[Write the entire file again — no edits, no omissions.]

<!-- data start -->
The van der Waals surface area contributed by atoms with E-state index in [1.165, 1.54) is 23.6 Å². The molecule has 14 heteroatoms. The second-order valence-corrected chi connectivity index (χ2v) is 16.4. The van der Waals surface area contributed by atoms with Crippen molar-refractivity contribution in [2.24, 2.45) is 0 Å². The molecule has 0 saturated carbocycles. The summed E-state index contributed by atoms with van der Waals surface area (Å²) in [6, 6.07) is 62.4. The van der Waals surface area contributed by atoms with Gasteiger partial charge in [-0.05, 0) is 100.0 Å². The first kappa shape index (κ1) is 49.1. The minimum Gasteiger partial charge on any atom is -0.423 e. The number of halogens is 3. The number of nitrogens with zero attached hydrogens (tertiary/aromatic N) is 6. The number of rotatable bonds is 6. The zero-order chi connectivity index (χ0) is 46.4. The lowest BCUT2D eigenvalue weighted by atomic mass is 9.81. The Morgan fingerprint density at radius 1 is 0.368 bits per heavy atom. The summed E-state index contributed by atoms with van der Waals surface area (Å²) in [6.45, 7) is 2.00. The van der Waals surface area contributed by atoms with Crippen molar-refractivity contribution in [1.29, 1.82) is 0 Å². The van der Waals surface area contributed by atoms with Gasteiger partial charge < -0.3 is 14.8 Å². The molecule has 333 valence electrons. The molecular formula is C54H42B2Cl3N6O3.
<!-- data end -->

The van der Waals surface area contributed by atoms with E-state index in [1.165, 1.54) is 23.6 Å². The molecule has 14 heteroatoms. The second-order valence-corrected chi connectivity index (χ2v) is 16.4. The van der Waals surface area contributed by atoms with Crippen molar-refractivity contribution in [2.24, 2.45) is 0 Å². The molecule has 0 saturated carbocycles. The summed E-state index contributed by atoms with van der Waals surface area (Å²) in [6, 6.07) is 62.4. The van der Waals surface area contributed by atoms with Gasteiger partial charge in [-0.05, 0) is 100.0 Å². The first kappa shape index (κ1) is 49.1. The minimum Gasteiger partial charge on any atom is -0.423 e. The number of halogens is 3. The number of nitrogens with zero attached hydrogens (tertiary/aromatic N) is 6. The number of rotatable bonds is 6. The zero-order chi connectivity index (χ0) is 46.4. The lowest BCUT2D eigenvalue weighted by atomic mass is 9.81. The Morgan fingerprint density at radius 1 is 0.368 bits per heavy atom. The summed E-state index contributed by atoms with van der Waals surface area (Å²) in [6.45, 7) is 2.00. The van der Waals surface area contributed by atoms with Crippen molar-refractivity contribution in [1.29, 1.82) is 0 Å². The van der Waals surface area contributed by atoms with Gasteiger partial charge < -0.3 is 14.8 Å². The molecule has 333 valence electrons. The molecular formula is C54H42B2Cl3N6O3.